• A fee of 0.34% to 2.4% is charged based on the amount you transfer, and the exchange rate.
  • Its borderless multi-currency account allows you to hold and convert over 40 currencies for up to 7x cheaper than banks
  • No receiving fees for money transferred from over 30 countries. You’ll also get your own accounts across Australia, Great Britain, Europe, New Zealand and the US. 
  • Its multi-currency, borderless debit card (for both individuals and businesses) launched in Singapore on Oct 15, 2019
  • No sign-up fees, dormancy fees and annual fees
  • Free overseas ATM withdrawals at machines that accept Mastercard (capped at $350 per 30-day cycle)
  • Referrals: For every three invited friends that transfer at least $250 each, you’ll get $100
  • Money transfer fees are as follows:
Transfer Type FeesTime Taken for Transfer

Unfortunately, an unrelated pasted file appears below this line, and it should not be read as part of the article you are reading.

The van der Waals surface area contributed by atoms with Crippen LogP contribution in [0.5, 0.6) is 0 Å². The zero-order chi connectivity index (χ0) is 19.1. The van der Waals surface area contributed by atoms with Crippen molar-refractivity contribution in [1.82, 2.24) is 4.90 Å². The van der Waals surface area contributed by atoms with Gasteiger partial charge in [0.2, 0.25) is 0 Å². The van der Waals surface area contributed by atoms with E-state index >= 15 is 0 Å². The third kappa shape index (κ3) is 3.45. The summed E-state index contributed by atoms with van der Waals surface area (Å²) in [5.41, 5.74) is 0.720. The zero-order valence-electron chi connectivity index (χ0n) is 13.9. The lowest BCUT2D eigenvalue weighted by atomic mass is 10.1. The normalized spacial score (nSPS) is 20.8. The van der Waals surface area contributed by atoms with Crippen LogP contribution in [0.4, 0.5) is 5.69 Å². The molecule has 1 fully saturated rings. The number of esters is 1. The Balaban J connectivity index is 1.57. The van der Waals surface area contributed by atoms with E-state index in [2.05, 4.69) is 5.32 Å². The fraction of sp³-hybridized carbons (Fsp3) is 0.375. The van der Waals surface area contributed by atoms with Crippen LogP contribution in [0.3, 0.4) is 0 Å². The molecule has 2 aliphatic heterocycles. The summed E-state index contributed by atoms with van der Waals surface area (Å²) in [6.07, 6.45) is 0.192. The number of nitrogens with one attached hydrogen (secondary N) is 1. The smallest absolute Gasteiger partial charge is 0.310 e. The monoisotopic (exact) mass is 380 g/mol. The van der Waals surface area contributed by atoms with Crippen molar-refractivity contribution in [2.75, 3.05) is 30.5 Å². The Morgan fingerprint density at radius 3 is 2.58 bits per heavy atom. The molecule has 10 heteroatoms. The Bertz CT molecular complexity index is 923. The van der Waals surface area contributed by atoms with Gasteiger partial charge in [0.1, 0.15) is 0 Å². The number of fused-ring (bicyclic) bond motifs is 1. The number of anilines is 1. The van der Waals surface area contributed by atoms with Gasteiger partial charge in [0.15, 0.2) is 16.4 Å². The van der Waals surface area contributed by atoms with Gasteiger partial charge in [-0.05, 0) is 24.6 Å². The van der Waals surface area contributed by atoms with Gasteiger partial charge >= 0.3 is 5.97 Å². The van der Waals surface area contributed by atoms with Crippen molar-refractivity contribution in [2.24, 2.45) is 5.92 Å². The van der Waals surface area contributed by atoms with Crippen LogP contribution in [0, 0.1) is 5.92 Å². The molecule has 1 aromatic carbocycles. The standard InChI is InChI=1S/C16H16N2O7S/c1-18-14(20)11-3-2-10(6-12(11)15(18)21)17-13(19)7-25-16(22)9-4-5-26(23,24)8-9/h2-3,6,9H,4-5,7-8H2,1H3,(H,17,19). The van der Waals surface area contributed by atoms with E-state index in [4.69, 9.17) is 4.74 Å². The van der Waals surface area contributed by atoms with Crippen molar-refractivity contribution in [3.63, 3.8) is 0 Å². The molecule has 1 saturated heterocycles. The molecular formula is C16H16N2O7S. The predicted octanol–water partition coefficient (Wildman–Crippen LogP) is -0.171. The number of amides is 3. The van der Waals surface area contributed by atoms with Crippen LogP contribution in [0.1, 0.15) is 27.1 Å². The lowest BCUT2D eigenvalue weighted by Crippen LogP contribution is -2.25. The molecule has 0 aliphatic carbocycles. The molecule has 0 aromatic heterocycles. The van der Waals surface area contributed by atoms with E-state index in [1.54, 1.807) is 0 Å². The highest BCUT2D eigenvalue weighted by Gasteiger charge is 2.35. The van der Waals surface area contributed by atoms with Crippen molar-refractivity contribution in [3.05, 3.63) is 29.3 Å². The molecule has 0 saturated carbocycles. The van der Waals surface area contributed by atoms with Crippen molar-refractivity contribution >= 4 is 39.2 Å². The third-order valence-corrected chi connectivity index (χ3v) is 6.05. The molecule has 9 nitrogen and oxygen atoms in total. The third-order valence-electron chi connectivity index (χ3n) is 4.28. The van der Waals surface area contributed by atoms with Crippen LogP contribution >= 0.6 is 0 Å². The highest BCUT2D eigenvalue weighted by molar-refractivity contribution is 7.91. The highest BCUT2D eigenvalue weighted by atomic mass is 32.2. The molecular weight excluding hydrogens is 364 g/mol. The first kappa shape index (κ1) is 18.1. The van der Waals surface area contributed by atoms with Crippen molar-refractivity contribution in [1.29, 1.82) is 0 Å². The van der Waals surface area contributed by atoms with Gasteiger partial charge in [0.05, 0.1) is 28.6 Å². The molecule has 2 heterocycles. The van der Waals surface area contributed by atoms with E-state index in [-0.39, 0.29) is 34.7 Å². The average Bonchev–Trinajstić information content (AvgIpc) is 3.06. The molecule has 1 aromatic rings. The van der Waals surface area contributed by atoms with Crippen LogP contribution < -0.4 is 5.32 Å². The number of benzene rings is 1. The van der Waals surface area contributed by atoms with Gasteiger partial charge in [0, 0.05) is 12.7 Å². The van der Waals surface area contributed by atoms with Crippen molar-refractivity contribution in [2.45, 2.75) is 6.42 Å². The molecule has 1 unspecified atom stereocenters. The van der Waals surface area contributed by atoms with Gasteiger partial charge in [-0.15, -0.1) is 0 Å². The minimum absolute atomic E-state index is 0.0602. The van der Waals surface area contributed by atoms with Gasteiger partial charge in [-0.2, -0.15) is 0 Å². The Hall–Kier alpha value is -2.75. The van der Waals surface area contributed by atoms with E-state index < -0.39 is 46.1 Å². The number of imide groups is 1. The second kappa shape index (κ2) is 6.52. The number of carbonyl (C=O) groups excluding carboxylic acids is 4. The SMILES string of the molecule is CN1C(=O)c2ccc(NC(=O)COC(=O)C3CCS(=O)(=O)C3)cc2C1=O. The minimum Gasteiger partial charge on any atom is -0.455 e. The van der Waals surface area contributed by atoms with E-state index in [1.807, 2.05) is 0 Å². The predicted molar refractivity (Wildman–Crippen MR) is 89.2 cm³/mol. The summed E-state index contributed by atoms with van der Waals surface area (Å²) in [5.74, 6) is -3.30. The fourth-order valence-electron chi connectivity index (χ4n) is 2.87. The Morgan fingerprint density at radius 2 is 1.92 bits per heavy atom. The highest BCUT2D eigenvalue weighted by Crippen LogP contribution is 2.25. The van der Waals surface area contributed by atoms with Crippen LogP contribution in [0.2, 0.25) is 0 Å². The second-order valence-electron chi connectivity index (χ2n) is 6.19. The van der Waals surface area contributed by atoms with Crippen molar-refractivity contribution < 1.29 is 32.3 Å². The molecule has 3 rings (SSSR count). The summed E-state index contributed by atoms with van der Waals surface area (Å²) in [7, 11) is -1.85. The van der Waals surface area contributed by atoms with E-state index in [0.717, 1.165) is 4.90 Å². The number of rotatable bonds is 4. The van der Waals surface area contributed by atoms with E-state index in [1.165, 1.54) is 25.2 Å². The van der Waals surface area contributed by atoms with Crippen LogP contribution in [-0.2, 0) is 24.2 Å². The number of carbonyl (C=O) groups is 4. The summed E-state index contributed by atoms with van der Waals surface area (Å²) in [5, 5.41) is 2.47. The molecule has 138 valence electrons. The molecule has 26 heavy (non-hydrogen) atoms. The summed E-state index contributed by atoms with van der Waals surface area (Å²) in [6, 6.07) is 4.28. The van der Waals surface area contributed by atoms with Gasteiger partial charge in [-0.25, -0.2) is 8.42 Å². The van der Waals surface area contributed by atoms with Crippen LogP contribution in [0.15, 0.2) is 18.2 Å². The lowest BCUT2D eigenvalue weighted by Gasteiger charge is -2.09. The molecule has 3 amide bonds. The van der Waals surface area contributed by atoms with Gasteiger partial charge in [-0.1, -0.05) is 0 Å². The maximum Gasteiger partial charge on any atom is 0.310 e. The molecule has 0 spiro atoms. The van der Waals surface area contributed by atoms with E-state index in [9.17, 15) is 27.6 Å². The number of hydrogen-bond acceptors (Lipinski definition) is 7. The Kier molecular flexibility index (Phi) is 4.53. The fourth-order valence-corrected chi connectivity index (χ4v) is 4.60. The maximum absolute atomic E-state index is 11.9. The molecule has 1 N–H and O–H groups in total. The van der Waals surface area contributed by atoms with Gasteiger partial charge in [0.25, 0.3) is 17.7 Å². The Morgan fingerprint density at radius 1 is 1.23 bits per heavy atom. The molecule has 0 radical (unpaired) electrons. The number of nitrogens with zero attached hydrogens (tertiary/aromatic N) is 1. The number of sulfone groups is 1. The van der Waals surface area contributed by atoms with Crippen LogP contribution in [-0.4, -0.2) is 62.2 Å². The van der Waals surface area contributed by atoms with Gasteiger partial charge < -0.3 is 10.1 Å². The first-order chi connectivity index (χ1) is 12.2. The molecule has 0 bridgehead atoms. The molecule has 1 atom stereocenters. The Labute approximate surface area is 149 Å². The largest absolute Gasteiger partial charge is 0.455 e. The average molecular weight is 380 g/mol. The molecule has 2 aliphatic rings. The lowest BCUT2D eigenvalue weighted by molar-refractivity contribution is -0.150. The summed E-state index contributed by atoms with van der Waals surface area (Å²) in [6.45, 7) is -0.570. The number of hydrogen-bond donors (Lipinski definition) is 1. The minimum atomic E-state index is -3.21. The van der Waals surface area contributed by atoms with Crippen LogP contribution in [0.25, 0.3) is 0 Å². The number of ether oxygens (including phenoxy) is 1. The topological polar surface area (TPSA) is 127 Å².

Debit CardExtra $0.53 per transferIn seconds
Credit CardExtra $0.56 per transfer
Apple PayDebit card: Extra $0.53 per transfer
Credit card: Extra $0.56 per transfer
PayNowNone; freeWithin one hour
Bank Transfer

TransferWise: Cons

  • You can’t receive payments in several currencies, including SGD…yet!

The TransferWise Set-Up Process

I will admit this: registering my details for my physical card easily took several minutes longer than Revolut – which is to say, up to eight minutes.

To TransferWise’s credit, I registered through its mobile website, which likely wasn’t as well-optimised as the app.

  1. Fill out name, DOB, address, phone number
  2. Enter six-digit verification code
  3. Choose preferred currency for activation
  4. Verify your identity via SingPass or document uploads (passport/IC, etc.)
  5. Confirm details
  6. Indicate purpose of TransferWise account, e.g. to pay for goods and services abroad
  7. Await arrival of debit card

What is InstaReM?

Like TransferWise, InstaReM is a digital bank – so you’ll only be able to send money to anyone with a bank account.

We’ll be back with more details next week. Meantime, here’s what we do know.

Benefits and To-Knows

  • Regulated by the Monetary Authority of Singapore (MAS)